Which is why Greece is broke, and the theoretically sober-minded, worldly-wise German and French bankers are left holding the empty bag. But just to the north of Greece lies another ticking financial time bomb in Berlusconi’s Italy. Silvio has finally been abandoned by his chief political ally and playmate, Umberto Bossi, leader of the Northern League, which means that Berlusconi has nothing to fall back on except billions of dollars of personal wealth, incredible power throughout the entire country, and the short memories of his countrymen who would probably forgive him all manner of financial chicanery if only Inter Milan won another soccer title in the Premier League or wherever they play.

The reason I bring all this up is because yesterday morning, the stock market report on KNX began with a reference to the Italian debt crisis and what Berlusconi was going to do next—resign, reorganize, or just order another plate of risotto.

There is no reason on earth why the stability of the American financial system should be threatened by the actions of a comic opera buffoon running a delightful country 6,000 miles from here.

Unfortunately, that’s how things are these days. The world may or may not be flat, but it sure has gotten small. They used to talk about the butterfly effect—a butterfly flapping its wings in Beijing would cause tremblings in the wind patterns that would affect everyone and everything in the world. Since Italy is the home of grand opera, perhaps we should call this the Madame Butterfly effect. What happens in Rome doesn’t stay in Rome. It affects everything, including how things go on the New York Stock Exchange, and therefore your stock portfolio.

About thirty years ago, Rolling Stone economics columnist (bet you didn’t know they had one) William Greider wrote a fascinating book about the federal reserve system, Secrets of the Temple. In that outstanding book, he quoted a U.S. senator back in 1980 as being amazed that a farmer at a town hall meeting would raise a question about M1, a definition of the money supply created by the Federal Reserve. “How would a farmer know something like that?” the Senator asked in amazement.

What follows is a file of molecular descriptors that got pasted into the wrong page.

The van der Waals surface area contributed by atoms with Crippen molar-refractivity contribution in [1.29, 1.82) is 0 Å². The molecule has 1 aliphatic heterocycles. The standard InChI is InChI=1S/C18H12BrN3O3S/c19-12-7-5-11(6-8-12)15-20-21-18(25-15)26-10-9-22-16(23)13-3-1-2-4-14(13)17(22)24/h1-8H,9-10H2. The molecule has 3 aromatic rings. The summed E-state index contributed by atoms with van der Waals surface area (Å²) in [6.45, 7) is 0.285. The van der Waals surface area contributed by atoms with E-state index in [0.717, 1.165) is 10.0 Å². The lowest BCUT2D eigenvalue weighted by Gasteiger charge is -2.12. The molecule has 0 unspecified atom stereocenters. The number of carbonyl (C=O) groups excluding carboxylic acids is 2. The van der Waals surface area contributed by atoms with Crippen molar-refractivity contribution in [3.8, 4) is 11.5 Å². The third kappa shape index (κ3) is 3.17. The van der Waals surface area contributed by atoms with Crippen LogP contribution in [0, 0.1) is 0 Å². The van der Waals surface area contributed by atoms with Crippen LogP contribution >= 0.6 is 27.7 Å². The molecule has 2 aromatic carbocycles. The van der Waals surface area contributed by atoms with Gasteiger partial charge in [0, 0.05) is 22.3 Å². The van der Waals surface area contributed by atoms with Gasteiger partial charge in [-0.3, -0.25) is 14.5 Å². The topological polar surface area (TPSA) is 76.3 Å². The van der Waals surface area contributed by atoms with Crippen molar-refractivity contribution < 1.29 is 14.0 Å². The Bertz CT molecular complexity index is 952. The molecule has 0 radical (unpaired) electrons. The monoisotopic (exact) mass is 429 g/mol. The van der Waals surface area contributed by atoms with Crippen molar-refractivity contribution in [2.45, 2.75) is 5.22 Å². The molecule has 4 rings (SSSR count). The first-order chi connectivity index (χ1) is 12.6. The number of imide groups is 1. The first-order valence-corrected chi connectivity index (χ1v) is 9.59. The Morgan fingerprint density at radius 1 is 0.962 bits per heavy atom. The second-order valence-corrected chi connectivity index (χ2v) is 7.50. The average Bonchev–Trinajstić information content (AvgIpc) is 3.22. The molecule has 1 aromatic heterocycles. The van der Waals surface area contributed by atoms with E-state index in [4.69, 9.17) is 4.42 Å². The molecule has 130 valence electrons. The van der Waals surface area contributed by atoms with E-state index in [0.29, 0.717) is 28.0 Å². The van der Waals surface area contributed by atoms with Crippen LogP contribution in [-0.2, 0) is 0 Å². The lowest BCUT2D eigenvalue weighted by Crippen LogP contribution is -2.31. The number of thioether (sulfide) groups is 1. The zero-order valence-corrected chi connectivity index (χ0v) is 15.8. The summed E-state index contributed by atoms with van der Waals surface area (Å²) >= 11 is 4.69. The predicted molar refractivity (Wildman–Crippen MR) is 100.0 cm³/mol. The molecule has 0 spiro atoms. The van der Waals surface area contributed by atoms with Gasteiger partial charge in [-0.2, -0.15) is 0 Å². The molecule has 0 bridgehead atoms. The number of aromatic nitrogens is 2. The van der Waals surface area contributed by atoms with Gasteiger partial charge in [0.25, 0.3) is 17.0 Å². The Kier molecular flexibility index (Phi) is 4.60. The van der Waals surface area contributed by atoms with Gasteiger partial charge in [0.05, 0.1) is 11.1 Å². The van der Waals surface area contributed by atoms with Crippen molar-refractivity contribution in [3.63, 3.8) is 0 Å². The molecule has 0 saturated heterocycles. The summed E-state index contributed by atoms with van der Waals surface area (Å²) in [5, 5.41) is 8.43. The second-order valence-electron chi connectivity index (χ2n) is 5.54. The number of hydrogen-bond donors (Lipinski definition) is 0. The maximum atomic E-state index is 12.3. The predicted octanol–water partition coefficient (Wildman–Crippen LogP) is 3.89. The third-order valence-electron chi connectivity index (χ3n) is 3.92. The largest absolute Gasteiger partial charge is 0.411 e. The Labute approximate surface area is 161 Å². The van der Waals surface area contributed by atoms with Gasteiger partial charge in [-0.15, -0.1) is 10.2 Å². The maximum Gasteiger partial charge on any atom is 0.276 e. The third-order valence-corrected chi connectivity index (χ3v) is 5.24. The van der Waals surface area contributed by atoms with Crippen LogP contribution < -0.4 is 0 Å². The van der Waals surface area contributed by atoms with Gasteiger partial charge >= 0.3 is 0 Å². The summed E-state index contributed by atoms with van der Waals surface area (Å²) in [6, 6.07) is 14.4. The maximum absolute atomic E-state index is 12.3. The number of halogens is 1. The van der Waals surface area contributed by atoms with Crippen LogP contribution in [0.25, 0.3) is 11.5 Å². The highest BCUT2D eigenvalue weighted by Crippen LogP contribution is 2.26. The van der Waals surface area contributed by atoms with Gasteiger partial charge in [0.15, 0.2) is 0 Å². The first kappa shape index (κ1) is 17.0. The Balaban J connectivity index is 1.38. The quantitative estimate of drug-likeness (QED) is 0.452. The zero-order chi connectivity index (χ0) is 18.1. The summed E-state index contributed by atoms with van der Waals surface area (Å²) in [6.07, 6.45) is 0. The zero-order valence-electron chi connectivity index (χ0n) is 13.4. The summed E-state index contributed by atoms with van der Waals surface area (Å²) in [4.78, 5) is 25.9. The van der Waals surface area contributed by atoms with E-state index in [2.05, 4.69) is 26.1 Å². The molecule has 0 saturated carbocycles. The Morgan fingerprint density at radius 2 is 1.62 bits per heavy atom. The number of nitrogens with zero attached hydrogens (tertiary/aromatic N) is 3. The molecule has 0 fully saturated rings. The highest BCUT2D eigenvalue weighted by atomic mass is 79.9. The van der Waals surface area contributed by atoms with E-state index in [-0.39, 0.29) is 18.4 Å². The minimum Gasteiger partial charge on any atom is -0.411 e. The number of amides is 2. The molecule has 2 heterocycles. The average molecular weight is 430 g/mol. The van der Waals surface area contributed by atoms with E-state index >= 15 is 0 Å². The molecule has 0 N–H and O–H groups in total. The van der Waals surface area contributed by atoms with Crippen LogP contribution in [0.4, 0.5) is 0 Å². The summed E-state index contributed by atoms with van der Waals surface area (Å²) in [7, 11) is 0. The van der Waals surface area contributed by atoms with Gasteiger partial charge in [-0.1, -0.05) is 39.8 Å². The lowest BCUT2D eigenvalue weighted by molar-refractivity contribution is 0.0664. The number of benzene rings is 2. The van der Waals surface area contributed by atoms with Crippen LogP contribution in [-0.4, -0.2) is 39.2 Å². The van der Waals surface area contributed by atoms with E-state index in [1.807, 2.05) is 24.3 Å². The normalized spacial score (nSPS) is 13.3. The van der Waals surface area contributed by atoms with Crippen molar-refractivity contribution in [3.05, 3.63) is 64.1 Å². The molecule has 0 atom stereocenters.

Well, today, we should know about M-1 and whatever the Fed is doing, or not doing, to prop up our sagging economy. But we really shouldn’t have to know anything about what goes on in Italy or Greece or any of these other countries where the appetite for borrowing makes their economies look like a college freshman who just got his or her first credit card. Unfortunately, the economic recovery we’re all wishing into existence really does rise and fall with news of what people like Silvio Berlusconi eat for breakfast.

If we’re lucky, he’ll do the right thing and step down, as he recentlys said he would. If not, then the world’s economic condition will move from comic opera to tragedy. And that’s something none of us can afford.

(Michael Levin is a New York Times bestselling author and runs, America’s leading provider of ghostwritten business books.)

Redistricting Role Reversal: CA’s Black Leaders and the Voting Rights Act

On an abnormally chilly morning this past summer, a group of black leaders gathered in front of the California African-American Museum in Los Angeles to oppose what they called an “effort to turn back the clock” and “declare the premature death of black political power.” The purported death sentence was issued one day before, with the release of prospective statewide redistricting maps, which consolidated African-American voters in Los Angeles County into one congressional district. Racial gerrymandering has been a common method of disenfranchising black Americans since the days of Reconstruction. But this time, the law that protesters were opposing was one identified with racial progress: the Voting Rights Act of 1965.

“The Voting Rights Act is being used to disadvantage black people in Los Angeles,” explained Jackie Dupont-Walker, the influential leader of the Ward Economic Development Corp., in the Los Angeles Sentinel, one of L.A.’s leading African-American community newspapers. Dupont-Walker wasn’t alone in making the explosive claim. The City of Angels’ most prominent black leaders have taken a united stand against the landmark civil rights legislation. Representative Karen Bass, the first black woman in the United States to serve as speaker of a state legislature, added, “We should not accept the Voting Rights Act.” An African-American member of the state’s redistricting commission lamented at a July hearing: “The Voting Rights Act is now . . . an instrument to be used against the African-American population.”

It’s a dramatic role reversal. Long considered one of the most important pieces of legislation in U.S. history, the Voting Rights Act now finds itself under attack from the same minority groups that once championed its adoption. California’s Citizens Redistricting Commission, which spent the early part of the year redrawing the state’s political maps, ultimately bowed to African-Americans’ demands that it maintain three safe congressional seats in South L.A. The commission’s compromise sets the stage for a showdown in court and at the ballot box. California’s supreme court last week unanimously rejected two challenges to the commission’s new congressional and state senate maps, which the Republican plaintiffs vow to appeal. Opponents of the commission’s work, who also include several Democratic incumbents whose seats are no longer so safe, have until November 15 to collect 504,000 signatures for a referendum that would ensure the new district maps aren’t in effect for the 2012 election cycle.